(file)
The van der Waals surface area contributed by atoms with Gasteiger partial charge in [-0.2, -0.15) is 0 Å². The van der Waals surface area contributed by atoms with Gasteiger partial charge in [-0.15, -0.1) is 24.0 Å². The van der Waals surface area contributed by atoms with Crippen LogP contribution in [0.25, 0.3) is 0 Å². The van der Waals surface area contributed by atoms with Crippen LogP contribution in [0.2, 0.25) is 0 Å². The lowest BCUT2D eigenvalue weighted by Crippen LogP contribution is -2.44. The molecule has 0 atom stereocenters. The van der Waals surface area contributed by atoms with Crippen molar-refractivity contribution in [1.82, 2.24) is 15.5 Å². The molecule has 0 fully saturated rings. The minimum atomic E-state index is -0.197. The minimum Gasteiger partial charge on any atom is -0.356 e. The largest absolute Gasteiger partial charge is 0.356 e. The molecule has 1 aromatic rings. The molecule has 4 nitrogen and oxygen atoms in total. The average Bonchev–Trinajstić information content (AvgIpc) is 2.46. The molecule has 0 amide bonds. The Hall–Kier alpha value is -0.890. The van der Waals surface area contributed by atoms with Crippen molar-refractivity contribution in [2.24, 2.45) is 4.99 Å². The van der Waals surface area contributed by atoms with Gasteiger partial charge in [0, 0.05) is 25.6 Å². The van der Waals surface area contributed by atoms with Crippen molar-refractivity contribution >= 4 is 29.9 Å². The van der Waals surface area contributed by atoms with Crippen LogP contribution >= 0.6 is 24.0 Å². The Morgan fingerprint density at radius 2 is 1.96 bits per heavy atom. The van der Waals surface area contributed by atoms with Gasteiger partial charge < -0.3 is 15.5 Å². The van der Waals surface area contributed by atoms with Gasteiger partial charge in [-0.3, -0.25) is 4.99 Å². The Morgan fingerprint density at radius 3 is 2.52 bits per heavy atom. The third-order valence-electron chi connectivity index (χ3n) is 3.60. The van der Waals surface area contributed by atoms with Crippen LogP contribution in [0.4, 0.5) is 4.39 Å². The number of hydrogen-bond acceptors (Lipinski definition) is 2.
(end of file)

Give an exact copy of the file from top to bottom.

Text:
The van der Waals surface area contributed by atoms with Gasteiger partial charge in [-0.2, -0.15) is 0 Å². The van der Waals surface area contributed by atoms with Gasteiger partial charge in [-0.15, -0.1) is 24.0 Å². The van der Waals surface area contributed by atoms with Crippen LogP contribution in [0.25, 0.3) is 0 Å². The van der Waals surface area contributed by atoms with Crippen LogP contribution in [0.2, 0.25) is 0 Å². The lowest BCUT2D eigenvalue weighted by Crippen LogP contribution is -2.44. The molecule has 0 atom stereocenters. The van der Waals surface area contributed by atoms with Crippen molar-refractivity contribution in [1.82, 2.24) is 15.5 Å². The molecule has 0 fully saturated rings. The minimum atomic E-state index is -0.197. The minimum Gasteiger partial charge on any atom is -0.356 e. The largest absolute Gasteiger partial charge is 0.356 e. The molecule has 1 aromatic rings. The molecule has 4 nitrogen and oxygen atoms in total. The average Bonchev–Trinajstić information content (AvgIpc) is 2.46. The molecule has 0 amide bonds. The Hall–Kier alpha value is -0.890. The van der Waals surface area contributed by atoms with Crippen molar-refractivity contribution in [2.24, 2.45) is 4.99 Å². The van der Waals surface area contributed by atoms with Gasteiger partial charge in [0, 0.05) is 25.6 Å². The van der Waals surface area contributed by atoms with Crippen molar-refractivity contribution >= 4 is 29.9 Å². The van der Waals surface area contributed by atoms with Crippen LogP contribution >= 0.6 is 24.0 Å². The Morgan fingerprint density at radius 2 is 1.96 bits per heavy atom. The van der Waals surface area contributed by atoms with Gasteiger partial charge < -0.3 is 15.5 Å². The van der Waals surface area contributed by atoms with Gasteiger partial charge in [-0.3, -0.25) is 4.99 Å². The Morgan fingerprint density at radius 3 is 2.52 bits per heavy atom. The third-order valence-electron chi connectivity index (χ3n) is 3.60. The van der Waals surface area contributed by atoms with Crippen LogP contribution in [0.4, 0.5) is 4.39 Å². The number of hydrogen-bond acceptors (Lipinski definition) is 2.